Now I am not arguing with any other parent to do what we did and I am not a medical professional. But I can only tell you what worked for me and my family, and it worked very well. I think that in Greg's case in particular, he was born with a certain amount of lung weakness that predisposed him to asthma. Knowing what I do now, I think the best response would have been to encourage the coconut oil and honey regimen earlier and instead of buying locally produced whole milk we had just drunk raw and plenty of it. A large European study showed that children who drink raw milk are less likely to develop asthma and allergies in the first place, as you can read about HERE. I fully believe that I could have made better choices to strengthen his body's defenses, defenses that were already weak. We ate well, largely because I had a mother with a definite mistrust of modern foods, but there were certainly things lacking in our diet that I was able to better fill in after reading Nourishing Traditions by Sally Fallon and Mary Enig, PhD. I hope this longer explanation helps other to understand the choices that we made and gives them the background to make better one that we ourselves.

Linking up to Healthy 2 Day Wednesdays (scroll down), Pennywise Platter, and Simple Lives!

Edited: If you are looking for a brand of coconut oil, I recommend Tropical Traditions. I am an affiliate and their link is in my sidebar and you can find the Gold Label in the one gallon size HERE and the quart sized HERE. Looking for honey?  If you are local to the valley or eastern plains of Colorado area I do recommend Clark's honey found at Sprouts, their website is HERE. Still have questions? Drop me a line via email, send me a message or mention me on Twitter and I will get back to as soon as I can, see my contact page for more details.

14 comments:

  1. I'm trying to use coconut oil on my son's eczema as well. it seems to be working better than store-bought lotions thus far.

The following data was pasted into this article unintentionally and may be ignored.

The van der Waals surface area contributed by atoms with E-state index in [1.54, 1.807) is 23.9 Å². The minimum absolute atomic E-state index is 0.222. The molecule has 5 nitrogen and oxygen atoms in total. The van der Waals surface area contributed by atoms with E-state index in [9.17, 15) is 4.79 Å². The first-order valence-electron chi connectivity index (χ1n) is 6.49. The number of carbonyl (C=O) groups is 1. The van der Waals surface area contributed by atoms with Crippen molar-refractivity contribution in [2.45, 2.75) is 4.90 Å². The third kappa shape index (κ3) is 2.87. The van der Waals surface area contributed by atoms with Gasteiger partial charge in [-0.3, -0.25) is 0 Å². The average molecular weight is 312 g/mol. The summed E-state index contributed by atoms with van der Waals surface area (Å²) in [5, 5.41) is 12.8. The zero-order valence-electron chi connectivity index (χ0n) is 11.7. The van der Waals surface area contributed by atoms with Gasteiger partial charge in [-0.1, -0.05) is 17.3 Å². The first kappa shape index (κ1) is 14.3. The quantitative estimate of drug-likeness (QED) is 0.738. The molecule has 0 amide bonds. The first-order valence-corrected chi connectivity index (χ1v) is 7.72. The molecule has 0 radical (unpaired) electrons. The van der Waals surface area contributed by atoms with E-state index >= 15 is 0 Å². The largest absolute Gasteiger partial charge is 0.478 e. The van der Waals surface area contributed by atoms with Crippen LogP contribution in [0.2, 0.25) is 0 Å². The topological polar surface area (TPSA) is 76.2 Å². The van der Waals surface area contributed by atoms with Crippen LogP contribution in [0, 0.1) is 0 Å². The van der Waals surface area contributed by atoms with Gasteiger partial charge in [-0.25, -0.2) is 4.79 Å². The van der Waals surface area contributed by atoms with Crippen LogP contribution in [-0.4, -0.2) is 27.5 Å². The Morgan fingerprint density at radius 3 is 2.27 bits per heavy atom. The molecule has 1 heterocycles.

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  2. Where do you find the coconut oil, and is there a specific brand you like best? I recently read something about reducing allergies by consuming local honey and have started sneaking it into all kinds of foods for my family, but I hadn't heard about coconut oil.

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  3. Mommy Bot, I already replied to you on Twitter but for everybody else, on Mon the 24th I have a giveaway for Tropical Traditions Gold Label Coconut Oil. If you are interested in getting now, I am an affiliate for them and you can click through my site. I do get compensated for all sales originating from my site, FYI.

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  4. And Reading, I totally flaked! YES it is super great on skin. But I use wicked cheap stuff for skin.

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  5. Honey is the best gift that nature gave us.

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  6. Yeah, I hear you! Well said.

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  7. Did this lessen the frequency of their treatments, or ween them all together? Was your children's asthma only allergy triggered?

    We have yet to pin point what causes our son's asthma. It seems to be everything. Right now, it is a combination of poor air quality and a cold. Sometimes it is allergies, sometimes it is smells, sometimes they come out of the blue, regardless of the way we have controlled his environment.

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    1. Neither of them are on any maintenance meds and only one needed meds for a really bad cold. One had allergies but the raw honey seems to take care of that and the other had problems all the time, no matter what! We did work with the allergist to make sure we were not endangering them and both have done really well.